Two flat surfaces and six borders makeup the largely quadrilateral vomer. Both surfaces of the bone have a nasopalatine groove. This groove runs downward and forward in an oblique slant. The nerves and vessels of the nasal passages are contained in these areas.

A deep furrow marks the superior border, the thickest of the four. The posterior border is concave, thick above and thin below; the inferior border helps to form the crest. The longest border of the bone, the anterior border, slopes both downward and forward. Its upper part is joined with the plate of the ethmoid bone, while the lower part grooves to accommodate the nose's septal cartilage.

Mammals tend to have narrow vomers that exist as single, vertical bones that tend to bend to one side. Bony fish have flattened pairs of the bone that help to create the anterior part of fish mouths. Many species have teeth on their vomers to supplement the teeth of the jaws. Some extinct species had larger vomer teeth than jaw teeth.

Birds typically have small vomers located behind their inner nostrils. These form the upper back part of the beak. Reptiles and amphibians have narrower vomers to accommodate their larger nostrils. Their vomers also usually extend back into the jaw.

Prior to 1975, children with clef palate were sometimes treated with vomer flap surgery. This involved using vomers to reconstruct the palate and cover the cleft itself. Various other surgical methods, including the Millard procedure, have replaced this procedure.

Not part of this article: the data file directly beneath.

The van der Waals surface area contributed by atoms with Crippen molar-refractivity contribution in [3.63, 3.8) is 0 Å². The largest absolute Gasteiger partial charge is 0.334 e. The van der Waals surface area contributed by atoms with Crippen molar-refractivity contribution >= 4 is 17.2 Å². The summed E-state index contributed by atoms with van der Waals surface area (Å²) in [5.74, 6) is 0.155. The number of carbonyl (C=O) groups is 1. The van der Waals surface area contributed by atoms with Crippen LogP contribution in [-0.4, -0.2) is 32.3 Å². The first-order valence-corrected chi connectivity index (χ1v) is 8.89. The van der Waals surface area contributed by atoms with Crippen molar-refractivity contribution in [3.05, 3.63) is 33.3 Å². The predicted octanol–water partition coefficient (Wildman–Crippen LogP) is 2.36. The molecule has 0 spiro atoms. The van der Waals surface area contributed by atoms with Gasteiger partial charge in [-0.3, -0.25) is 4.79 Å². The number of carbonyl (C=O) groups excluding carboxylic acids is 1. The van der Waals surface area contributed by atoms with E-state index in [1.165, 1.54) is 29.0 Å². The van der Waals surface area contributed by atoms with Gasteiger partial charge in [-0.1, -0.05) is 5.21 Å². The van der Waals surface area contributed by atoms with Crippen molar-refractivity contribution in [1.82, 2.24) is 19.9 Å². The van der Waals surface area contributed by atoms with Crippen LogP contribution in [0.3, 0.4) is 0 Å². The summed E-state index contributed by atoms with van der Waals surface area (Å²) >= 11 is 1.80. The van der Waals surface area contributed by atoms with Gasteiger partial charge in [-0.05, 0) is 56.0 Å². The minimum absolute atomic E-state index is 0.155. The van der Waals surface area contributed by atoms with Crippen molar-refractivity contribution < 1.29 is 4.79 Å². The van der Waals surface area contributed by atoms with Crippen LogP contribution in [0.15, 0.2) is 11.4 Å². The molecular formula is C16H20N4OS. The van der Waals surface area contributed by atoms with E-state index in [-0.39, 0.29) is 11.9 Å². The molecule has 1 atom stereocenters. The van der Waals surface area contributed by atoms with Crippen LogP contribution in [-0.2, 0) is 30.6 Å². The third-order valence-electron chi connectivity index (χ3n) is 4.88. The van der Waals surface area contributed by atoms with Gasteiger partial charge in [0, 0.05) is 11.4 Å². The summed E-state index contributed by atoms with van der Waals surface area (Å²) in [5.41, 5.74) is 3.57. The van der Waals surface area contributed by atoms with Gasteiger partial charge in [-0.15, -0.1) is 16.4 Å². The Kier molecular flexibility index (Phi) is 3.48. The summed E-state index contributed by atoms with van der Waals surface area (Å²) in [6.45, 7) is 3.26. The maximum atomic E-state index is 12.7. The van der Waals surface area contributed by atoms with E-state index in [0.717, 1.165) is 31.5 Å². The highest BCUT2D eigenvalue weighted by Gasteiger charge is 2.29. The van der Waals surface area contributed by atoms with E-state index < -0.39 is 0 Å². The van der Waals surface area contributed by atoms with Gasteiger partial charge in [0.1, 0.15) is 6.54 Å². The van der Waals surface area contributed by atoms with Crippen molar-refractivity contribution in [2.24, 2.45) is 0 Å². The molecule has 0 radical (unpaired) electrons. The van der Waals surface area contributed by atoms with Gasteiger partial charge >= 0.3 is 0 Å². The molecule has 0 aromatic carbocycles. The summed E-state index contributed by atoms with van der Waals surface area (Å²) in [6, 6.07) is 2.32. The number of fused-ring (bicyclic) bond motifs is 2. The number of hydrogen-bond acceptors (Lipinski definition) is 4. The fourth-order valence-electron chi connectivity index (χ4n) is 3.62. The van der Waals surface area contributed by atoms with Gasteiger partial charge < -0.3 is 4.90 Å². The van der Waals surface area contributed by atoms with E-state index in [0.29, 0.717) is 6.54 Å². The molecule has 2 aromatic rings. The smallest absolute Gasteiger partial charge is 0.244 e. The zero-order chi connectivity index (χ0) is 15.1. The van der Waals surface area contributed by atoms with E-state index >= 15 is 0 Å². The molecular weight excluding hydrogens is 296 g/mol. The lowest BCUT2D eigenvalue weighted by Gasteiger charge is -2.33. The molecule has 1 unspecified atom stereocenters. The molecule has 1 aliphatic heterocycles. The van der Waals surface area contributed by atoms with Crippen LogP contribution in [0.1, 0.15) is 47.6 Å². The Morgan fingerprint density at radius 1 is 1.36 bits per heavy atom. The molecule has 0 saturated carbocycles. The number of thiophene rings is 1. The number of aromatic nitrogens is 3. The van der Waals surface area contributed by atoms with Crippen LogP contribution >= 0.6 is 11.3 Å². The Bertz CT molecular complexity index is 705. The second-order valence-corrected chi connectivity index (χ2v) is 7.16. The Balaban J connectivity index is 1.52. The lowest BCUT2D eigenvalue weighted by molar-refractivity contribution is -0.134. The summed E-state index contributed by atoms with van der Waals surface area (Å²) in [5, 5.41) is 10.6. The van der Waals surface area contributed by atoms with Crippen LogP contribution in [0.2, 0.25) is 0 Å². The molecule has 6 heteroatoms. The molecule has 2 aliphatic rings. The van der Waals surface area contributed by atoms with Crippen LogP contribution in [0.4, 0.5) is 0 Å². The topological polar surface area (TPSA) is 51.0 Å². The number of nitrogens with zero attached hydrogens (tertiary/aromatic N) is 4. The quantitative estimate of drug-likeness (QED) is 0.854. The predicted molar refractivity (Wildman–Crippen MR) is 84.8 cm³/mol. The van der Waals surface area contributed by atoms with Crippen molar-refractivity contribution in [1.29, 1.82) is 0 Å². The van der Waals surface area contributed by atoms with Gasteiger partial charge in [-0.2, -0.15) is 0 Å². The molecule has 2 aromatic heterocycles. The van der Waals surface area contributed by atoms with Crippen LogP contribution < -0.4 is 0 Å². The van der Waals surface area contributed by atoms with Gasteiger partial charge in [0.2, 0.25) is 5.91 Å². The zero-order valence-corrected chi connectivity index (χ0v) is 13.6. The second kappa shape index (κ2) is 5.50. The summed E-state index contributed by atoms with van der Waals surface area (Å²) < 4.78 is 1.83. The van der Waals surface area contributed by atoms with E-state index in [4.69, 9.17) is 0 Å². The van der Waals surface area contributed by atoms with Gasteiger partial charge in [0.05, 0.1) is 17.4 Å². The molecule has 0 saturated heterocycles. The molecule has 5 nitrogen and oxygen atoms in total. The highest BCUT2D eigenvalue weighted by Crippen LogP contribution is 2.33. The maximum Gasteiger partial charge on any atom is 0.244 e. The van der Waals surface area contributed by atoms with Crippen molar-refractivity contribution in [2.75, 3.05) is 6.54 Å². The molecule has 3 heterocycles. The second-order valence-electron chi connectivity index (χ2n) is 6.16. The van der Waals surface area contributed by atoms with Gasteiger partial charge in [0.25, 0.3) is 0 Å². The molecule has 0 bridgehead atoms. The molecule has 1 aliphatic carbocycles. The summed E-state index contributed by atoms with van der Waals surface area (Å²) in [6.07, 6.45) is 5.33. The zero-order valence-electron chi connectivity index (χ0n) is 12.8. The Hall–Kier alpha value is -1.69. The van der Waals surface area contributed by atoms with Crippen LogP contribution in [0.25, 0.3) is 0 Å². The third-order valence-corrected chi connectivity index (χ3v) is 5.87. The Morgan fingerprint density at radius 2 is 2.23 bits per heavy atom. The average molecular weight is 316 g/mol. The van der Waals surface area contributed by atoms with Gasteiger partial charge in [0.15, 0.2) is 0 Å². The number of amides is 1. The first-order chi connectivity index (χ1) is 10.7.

Vomer is Latin for "ploughshare." The bone was named as such because it resembles the cutting component of the plow. Some claim that the bone can be moved by alternately hitting the roof of the mouth with the tongue while pressing the fingers between the eyebrows. No scientific data has been able to prove this theory.

The Health Board is dedicated to providing accurate and trustworthy information. We carefully select reputable sources and employ a rigorous fact-checking process to maintain the highest standards. To learn more about our commitment to accuracy, read our editorial process.
Sara Schmidt
By Sara Schmidt
With a Master's Degree in English from Southeast Missouri State University, Sara Schmidt puts her expertise to use by writing for The Health Board, plus various magazines, websites, and nonprofit organizations. She published her own novella and has other literary projects in the works. Sara's diverse background includes teaching children in Spain, tutoring college students, running CPR and first aid classes, and organizing student retreats, reflecting her passion for education and community engagement.

Related Articles

Discussion Comments
Sara Schmidt
Sara Schmidt
With a Master's Degree in English from Southeast Missouri State University, Sara Schmidt puts her expertise to use by writing for The Health Board, plus various magazines, websites, and nonprofit organizations. She published her own novella and has other literary projects in the works. Sara's diverse background includes teaching children in Spain, tutoring college students, running CPR and first aid classes, and organizing student retreats, reflecting her passion for education and community engagement.
The Health Board, in your inbox

Our latest articles, guides, and more, delivered daily.

The Health Board, in your inbox

Our latest articles, guides, and more, delivered daily.